, Fortune 500
) service did the same?
Gabriel and his partners hope to generate revenue at The Filter by selling advertising. They also hope to license their technology to other digital media companies. The company already provides recommendations to the users of its former OD2 customers like MSN (MSFT
, Fortune 500
) and Nokia (NOK
). That's why the service launches with a database of over 50 million transactions from which to make suggestions.
It's a long leap from recommending music to choosing their restaurants in foreign cities. Still, the idea is intriguing. Gabriel isn't just taking about this either. He's putting up a lot of money to make it happen. "This is definitely something that's worth watching," says Gartner analyst Mike McGuire who, like Fortune, was briefed by The Filter before the private beta launch.
As you might expect, Gabriel is in the studio working on new music, too. He owes one more album to EMI. After that, he plans to release his music on his own a la Radiohead. The graying rocker is thrilled that the Internet is giving artists a new means of distributing their music -- especially the ones who couldn't get a record deal even in the industry's better days. "I like it that the inmates are running the asylum,' says Gabriel.
This, of course means more choices for those overwhelmed consumers that Gabriel is so concerned about. All the more reason for his new company, right? No wonder he's so pleased.
If you're in Vegas this week, or always looking for an excuse to go, My Damn Channel's flesh & bones will be onstage at the NAB (National Association of Broadcasters) convention Wednesday, 4/16 at 2pm.
The NAB invited us to spend an hour talking about TRUSTING TALENT in a place called the "Content Theatre."
Harry Shearer will be with us & we're 'trusting' Andy Milonakis will show up. The session is going to be moderated by Jon Healey from the LA Times. We promised Jon we're going to make some 'news' with an announcement that Harry and I will deliver Wednesday.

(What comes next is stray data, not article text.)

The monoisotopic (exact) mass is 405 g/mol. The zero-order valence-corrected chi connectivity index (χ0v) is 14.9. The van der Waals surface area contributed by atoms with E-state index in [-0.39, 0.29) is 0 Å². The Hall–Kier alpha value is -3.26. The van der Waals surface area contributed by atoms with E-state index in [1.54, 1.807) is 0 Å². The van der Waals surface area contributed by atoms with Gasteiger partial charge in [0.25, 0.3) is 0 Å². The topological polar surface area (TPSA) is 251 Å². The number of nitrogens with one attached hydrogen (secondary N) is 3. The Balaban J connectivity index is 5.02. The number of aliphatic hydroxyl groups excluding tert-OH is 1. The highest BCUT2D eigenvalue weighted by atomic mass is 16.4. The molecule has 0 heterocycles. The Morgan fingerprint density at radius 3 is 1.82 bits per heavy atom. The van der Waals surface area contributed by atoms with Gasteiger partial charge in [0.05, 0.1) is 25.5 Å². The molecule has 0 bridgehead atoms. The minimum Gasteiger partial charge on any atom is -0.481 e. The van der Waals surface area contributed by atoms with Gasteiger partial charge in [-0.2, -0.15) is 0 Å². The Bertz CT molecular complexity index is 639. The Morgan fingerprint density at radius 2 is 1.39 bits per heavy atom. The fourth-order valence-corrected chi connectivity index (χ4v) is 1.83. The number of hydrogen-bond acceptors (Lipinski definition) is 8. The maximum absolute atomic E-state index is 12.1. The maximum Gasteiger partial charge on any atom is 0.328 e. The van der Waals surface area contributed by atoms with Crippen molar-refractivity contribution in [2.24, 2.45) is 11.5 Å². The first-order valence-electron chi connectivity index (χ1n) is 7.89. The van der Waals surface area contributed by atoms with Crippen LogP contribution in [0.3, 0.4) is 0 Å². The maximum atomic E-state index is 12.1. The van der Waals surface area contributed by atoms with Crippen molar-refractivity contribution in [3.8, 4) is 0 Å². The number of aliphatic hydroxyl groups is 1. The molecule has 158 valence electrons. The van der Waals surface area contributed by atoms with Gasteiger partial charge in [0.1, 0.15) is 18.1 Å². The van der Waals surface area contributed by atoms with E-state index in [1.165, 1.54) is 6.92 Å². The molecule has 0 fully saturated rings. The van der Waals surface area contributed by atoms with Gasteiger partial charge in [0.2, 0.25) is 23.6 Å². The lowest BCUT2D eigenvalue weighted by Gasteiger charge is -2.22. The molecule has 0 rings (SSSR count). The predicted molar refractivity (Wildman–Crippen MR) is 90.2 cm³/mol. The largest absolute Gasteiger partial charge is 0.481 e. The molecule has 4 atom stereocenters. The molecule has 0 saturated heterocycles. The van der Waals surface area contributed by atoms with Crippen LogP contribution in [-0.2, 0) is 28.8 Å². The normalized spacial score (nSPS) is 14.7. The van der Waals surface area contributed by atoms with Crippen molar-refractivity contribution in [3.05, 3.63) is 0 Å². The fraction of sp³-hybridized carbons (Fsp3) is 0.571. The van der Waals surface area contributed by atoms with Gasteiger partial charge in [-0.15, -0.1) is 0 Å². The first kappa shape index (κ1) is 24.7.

If 'trusting talent' is a radical idea that deserves to be dissected, then we'll whip out the scalpel and slice away a bit more - here - this weekend.
Posted in Don Was
, Music business
on 11/17/2007 3:51:00 PM by Rob Barnett
This is NOT the title of a blog about my kids. If you’re a music fan – read on for a peek inside old MTV and for new pathways to free music. Here endeth the commercial.
My wife and I took our twins in for another doctor visit yesterday. They seemed to have grown visibly - in just one day or so. The thought seemed improbable - but it was true. Dylan’s up to 9 pounds and Jessie’s up to 7/13.
You hardly ever get to experience rapid change if you’re in the grown-up game. We’re conditioned to desire, to answer hunger, and to chase after what we want. But if you’re looking for significant, life-altering changes, then you’re usually looking at the kind of wait time that takes years.
Instant, important growth is a rare reality inside the vicissitudes* of life on the PIG (Planet Instant Gratification).
Expectations about life and work getting better in an instant are false realities made more intense in the post-MTV age of immediate online communication. In the 80s + 90s, we were attacked at MTV for fueling a quick-cut culture that turned art and music into crass pop product. Most juries would enter a guilty verdict on that one.
Bill Flanagan is a great writer and a soulful music fan. He was one of a few trusted co-cons during our VH1 days together in the late 90s. Bill is still at MTV. If you ever watched his VH1 shows like "Storytellers" or "Legends" or "Crossroads" on CMT, then you know that Bill Flanagan is dedicated to keeping the "M" in Music Teleeevision.